The portable radio in the dark cellar of the rocket-damaged kindergarten was broadcasting Russian news about the Kremlin’s military victories in Ukraine over whistling airwaves.
The six terrified ladies and lone guy huddled in the middle of the east Ukrainian combat zone didn’t know whether to believe the monotone voice — or who was roaming the streets of besieged Lysychansk above their heads.
All they knew was that a Grad volley had hit their building a few days before, leaving the tail end of one of the unexploded rockets protruding from the pavement at a sharp angle only steps from the rear door.
Their feverish fears vacillated between the idea that their shelter’s lone entrance might get blocked by falling debris and that the Kremlin’s forces might come knocking unannounced.
“The Russians on the radio just said that they have captured Bakhmut. Is that true?” Natalia Georgiyevna anxiously asked about a city 30 miles (50 kilometers) to the southwest that remains under full Ukrainian control.
“We do not really know anything,” her neighbor Viktoria Viktorovna added from a corner cot positioned just outside the beam of light illuminating a lone patch of the dank cellar.
“I guess we still have the Ukrainians here, no?”
– Mysterious voices –Nearly three months of war have transformed this coal-mining city of 100,000 mostly Russian speakers into a wasteland that lacks everything from water and power to cell phone service.
During afternoon lulls in the fighting, most residents who crawl out of their bunkers make a beeline for the city’s lone natural spring to stock up on water that they must boil to make it safe to drink.
Some of the women in the kindergarten basement said they hadn’t gone outside in two months because they were so afraid of being detected and punished that they simply gave their patronymics instead of their last names.
This paralyzing seclusion is exacerbated by frightening Russian and Ukrainian radio broadcasts that arrive on the airways at random times and provide contradictory information.
Unidentified voices fade in and out, and sometimes simply vanish.
“The Russians are saying they are winning and the Ukrainians are saying they are,” Natalia Georgiyevna said.
“When we still had the internet, we could watch the news. But now… I have no idea who these voices are or where they come from.”
– Information vacuum –The concept of warring sides filling information vacuums with propaganda is not new.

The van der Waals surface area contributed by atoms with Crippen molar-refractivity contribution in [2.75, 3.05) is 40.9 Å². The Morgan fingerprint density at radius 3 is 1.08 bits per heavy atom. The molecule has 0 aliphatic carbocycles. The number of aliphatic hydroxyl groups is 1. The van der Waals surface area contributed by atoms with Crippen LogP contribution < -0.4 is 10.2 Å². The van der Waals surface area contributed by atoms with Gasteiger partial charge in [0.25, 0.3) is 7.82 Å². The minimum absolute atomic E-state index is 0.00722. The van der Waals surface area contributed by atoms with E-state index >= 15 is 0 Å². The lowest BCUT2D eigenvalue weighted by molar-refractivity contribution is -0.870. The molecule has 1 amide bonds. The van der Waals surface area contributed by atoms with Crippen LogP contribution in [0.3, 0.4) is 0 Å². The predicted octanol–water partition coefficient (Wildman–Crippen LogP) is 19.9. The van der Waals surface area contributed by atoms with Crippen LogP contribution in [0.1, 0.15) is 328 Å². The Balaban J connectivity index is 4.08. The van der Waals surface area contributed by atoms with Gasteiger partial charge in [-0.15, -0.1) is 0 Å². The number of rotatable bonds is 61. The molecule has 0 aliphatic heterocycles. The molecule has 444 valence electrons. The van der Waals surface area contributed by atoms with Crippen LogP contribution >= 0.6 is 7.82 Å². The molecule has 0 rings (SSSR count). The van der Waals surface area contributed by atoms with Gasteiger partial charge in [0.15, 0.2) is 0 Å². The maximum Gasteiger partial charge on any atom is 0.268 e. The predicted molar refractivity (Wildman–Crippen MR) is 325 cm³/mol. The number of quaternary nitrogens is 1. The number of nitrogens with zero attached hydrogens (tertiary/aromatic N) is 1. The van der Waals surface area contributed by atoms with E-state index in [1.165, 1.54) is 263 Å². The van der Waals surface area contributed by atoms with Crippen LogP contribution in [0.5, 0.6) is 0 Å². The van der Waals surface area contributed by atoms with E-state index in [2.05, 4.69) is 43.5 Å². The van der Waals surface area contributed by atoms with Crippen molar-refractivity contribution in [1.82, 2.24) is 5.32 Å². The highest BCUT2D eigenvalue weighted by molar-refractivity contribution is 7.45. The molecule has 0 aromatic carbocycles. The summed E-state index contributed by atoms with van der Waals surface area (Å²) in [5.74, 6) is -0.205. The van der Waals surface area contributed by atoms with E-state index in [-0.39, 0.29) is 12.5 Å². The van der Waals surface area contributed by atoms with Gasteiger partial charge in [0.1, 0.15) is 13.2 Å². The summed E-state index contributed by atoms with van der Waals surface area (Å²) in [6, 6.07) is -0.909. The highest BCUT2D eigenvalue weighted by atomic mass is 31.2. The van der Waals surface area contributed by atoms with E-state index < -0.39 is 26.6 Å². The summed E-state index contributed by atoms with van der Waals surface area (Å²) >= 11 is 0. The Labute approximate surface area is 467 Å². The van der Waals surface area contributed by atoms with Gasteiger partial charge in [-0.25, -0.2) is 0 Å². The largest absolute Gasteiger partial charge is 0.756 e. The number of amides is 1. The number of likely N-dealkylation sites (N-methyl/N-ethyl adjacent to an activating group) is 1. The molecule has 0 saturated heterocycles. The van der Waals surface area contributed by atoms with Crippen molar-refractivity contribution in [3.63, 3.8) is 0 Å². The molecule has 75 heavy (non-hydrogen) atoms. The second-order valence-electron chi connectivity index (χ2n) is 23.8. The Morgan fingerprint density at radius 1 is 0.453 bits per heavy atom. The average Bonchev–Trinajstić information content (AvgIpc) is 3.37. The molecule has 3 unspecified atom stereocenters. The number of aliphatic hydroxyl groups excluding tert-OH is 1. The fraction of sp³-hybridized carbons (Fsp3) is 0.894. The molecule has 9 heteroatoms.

During the Cold War, radio was a potent Western weapon against the Soviet Union, which Moscow attempted to silence.
Throughout an eight-year insurgency that preceded the Kremlin’s all-out invasion on February 24, Russia has been broadcasting its version on the news across eastern Ukraine.
The Lysychansk broadcasts have heightened a mood of paranoia that has pervaded the lawless streets of a vast industrial zone that has been teetering on the brink of the east Ukrainian front for weeks.
The Russians are closing in on Severodonetsk, Lysychansk’s northern sister city, from three directions.
The Ukrainians are battling valiantly to halt the Russians from marching south of a strategically important river that separates the two cities.
This has left people such as coalminer Oleg Zaitsev worrying as much about the identity of the armed men whizzing around in battered cars as the shells randomly falling from the sky.
“I am mostly afraid that some stranger might drive up to me and ask for my papers. You never know these days whose side they are on,” the 53-year-old said on his way back to his basement.
“They could be the Russians, and who knows what happens to you then.”
– Urban conflict –Residents said the Grad volley at the start of the week appeared to be aimed at a grade school on the opposite side of the yard that housed one of the Ukrainian units defending the city.
The contentious issue of military personnel seizing civilian buildings during urban fighting is a constant in the propaganda war raging over Ukraine.
Some residents object to the concept. Others argue that Ukraine has no choice because Russia is the one who has wreaked havoc on its cities.
Yevghen Polchikha, a cellar resident, appeared more concerned about the morality of placing soldiers in schools than by the prospect of the Grad missile still sticking out of the earth exploding.
“It is just lying there,” the 58-year-old said. “Our kindergarten seems sturdy enough. But you just never know.”
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